Hunter said it was moving to see her family and their history come to life on screen, “watching the cast embody my relatives.”

“It’s set during World War II and the Holocaust, but they brought these characters to life in such a modern, kind of youthful way that, to me, feels so relatable,” she said. “Really, at its core, it’s a family story, it’s a family that wants to come together again around a dinner table.”

Michael Aloni as Selim pictured with baby Felicia in a scene from the Hulu miniseries ‘We Were the Lucky Ones.’ (Vlad Cioplea/Hulu)

Felicia, the baby born to Mila and Selim in late 1938, was still alive when Hunter began researching her family’s history, and was able to recount some of her wartime memories. She died not long before the miniseries was completed.

“I wish so badly she could have seen the show, she was so proud of it,” said Hunter, noting that nine of the 10 first cousins born to the Kurc children are still alive, and many of the family members are slated to attend an event tied to the show in Washington. “The fact that they’re flying from Israel and France and Brazil and California and Miami and all over the world speaks to the support that I’ve felt from them from day one.”

Aloni, who played Selim, the husband of Yaron’s character Mila, said the cast all got to know each other well before filming began – mostly in Romania and Spain – before they largely split off into their own storylines.

“Kind of like the same thing that happened to the characters in the story happened to the actors in the show – we were together and we were separated,” Aloni told The Times of Israel via Zoom. “Each had to go through what he’s going through, and then to be reunited together was very emotional and very happy.”

The cast of the Hulu miniseries ‘We Were the Lucky Ones’ at a Passover Seder scene set in Radom, Poland. (Vlad Cioplea/Hulu)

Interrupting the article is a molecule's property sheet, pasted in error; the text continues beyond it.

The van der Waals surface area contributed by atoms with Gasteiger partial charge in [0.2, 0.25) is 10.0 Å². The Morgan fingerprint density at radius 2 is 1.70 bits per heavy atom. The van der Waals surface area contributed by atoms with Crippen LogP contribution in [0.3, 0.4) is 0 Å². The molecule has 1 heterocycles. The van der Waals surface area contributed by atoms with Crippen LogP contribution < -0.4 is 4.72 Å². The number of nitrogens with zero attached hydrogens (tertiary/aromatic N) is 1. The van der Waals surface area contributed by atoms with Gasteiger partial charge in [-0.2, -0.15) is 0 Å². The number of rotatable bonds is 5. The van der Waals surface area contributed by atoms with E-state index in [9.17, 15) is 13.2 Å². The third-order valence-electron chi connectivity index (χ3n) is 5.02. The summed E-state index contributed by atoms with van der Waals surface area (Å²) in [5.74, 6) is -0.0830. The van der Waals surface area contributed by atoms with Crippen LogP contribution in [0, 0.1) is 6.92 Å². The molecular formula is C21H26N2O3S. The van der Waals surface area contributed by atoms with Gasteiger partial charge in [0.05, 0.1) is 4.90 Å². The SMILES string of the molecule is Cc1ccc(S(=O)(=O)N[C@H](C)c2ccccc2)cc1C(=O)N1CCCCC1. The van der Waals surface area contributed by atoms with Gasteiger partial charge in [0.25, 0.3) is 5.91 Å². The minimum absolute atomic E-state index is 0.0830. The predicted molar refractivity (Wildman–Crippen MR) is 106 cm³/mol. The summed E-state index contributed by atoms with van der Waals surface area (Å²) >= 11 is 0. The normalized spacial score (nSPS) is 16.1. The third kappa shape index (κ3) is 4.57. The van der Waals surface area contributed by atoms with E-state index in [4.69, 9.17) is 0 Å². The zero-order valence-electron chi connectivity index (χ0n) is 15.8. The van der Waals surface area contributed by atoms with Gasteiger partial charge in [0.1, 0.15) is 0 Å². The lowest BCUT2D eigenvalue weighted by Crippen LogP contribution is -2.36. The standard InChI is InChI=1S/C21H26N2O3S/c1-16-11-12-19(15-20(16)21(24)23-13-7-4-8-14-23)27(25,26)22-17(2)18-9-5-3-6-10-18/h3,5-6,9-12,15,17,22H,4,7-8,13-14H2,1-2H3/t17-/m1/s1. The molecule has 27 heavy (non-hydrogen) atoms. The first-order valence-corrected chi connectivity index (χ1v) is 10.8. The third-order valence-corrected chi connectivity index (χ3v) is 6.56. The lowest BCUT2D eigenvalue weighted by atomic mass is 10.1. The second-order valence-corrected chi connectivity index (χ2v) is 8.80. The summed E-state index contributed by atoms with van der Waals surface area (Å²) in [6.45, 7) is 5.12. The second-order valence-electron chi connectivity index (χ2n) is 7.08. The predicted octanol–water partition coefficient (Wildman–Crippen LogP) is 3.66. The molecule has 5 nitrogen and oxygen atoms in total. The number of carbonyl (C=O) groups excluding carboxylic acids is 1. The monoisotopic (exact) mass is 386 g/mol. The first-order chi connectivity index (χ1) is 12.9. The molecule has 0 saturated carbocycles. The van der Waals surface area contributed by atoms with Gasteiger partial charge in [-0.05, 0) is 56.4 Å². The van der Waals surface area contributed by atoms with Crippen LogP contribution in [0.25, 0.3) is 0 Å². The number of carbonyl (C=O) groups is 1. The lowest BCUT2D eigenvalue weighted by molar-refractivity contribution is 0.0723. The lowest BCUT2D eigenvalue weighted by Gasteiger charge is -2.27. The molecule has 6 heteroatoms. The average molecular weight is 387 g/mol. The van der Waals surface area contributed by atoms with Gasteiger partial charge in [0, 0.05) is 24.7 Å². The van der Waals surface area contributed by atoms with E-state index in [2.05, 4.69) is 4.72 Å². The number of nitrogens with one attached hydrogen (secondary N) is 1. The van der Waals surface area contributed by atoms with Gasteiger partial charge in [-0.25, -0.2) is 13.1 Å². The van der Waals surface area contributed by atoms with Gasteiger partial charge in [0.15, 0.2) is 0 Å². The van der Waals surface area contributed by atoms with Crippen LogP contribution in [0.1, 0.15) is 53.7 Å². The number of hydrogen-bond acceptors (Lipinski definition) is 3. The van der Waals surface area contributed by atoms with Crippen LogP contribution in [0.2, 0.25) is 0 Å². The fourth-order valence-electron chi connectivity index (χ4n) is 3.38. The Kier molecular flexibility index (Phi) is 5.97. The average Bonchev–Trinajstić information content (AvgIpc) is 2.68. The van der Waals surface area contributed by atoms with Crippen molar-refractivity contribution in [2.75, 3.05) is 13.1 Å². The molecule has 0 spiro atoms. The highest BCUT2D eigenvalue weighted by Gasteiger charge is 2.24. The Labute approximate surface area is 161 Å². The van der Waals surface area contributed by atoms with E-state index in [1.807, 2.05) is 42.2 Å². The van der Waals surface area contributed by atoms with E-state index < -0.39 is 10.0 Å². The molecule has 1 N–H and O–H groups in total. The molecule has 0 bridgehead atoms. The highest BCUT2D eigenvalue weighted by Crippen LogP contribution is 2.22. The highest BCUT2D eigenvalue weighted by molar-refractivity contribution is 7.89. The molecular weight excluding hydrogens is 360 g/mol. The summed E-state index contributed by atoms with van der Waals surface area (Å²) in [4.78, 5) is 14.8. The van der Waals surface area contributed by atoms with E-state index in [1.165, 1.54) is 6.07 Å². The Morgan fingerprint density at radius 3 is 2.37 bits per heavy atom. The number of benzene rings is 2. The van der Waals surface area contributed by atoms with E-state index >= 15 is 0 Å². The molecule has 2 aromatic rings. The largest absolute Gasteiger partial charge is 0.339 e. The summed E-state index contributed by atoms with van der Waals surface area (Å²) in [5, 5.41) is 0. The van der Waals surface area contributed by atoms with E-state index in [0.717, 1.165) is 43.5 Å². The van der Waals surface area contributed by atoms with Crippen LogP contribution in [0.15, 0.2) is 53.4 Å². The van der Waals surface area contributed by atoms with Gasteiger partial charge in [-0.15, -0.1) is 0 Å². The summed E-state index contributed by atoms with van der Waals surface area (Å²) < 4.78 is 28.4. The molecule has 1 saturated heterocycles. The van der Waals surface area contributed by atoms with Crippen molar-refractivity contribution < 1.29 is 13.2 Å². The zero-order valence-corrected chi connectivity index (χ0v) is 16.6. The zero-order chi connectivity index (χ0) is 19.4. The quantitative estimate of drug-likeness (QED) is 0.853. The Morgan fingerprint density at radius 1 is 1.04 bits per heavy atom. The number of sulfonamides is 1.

Filming wrapped up months before Hamas’s shocking October 7 onslaught against southern Israel, sparking the ongoing war in Gaza, and turning life upside down for many Israelis, as well as for Jews around the world facing spiking levels of antisemitism.

In the WhatsApp group for the cast, said Yaron, “everybody reached out” in the days following the attack, “and were like, ‘if you need a place to stay’… people were very, very supportive. I think it’s hard to explain what’s going on in Israel to people that are not there.”

Aloni said the timing of the show’s premiere, amid the ongoing turmoil, feels particularly apt.

“I think it’s a show that reminds everyone how the face of evil can be and look like and how easily it can rise and how antisemitism can rise its ugly head again,” he said. “And I think it’s a very important reminder for people who watch the show, that ‘we were the lucky ones.’ There were so many people who weren’t.”

The hatred and dehumanization of the Holocaust, he noted, “is not so long ago… I think it’s a great time and a great place for the series to come.”

Yaron said she watched the first finished episode of the series a couple of months after October 7, which added a layer of complex emotions to the viewing experience.

“It was triggering in a way I did not anticipate a year ago when we were filming it,” she said.

“It’s really important to tell this story these days, for sure,” added Yaron. “Because a year ago, if you asked me if antisemitism existed, I was like, ‘It’s probably just a few crazy people, randomly across the world. There’s no way it’s a thing.’ Because we are in modern times. But apparently, it is a thing, which is very weird to understand that it actually exists.”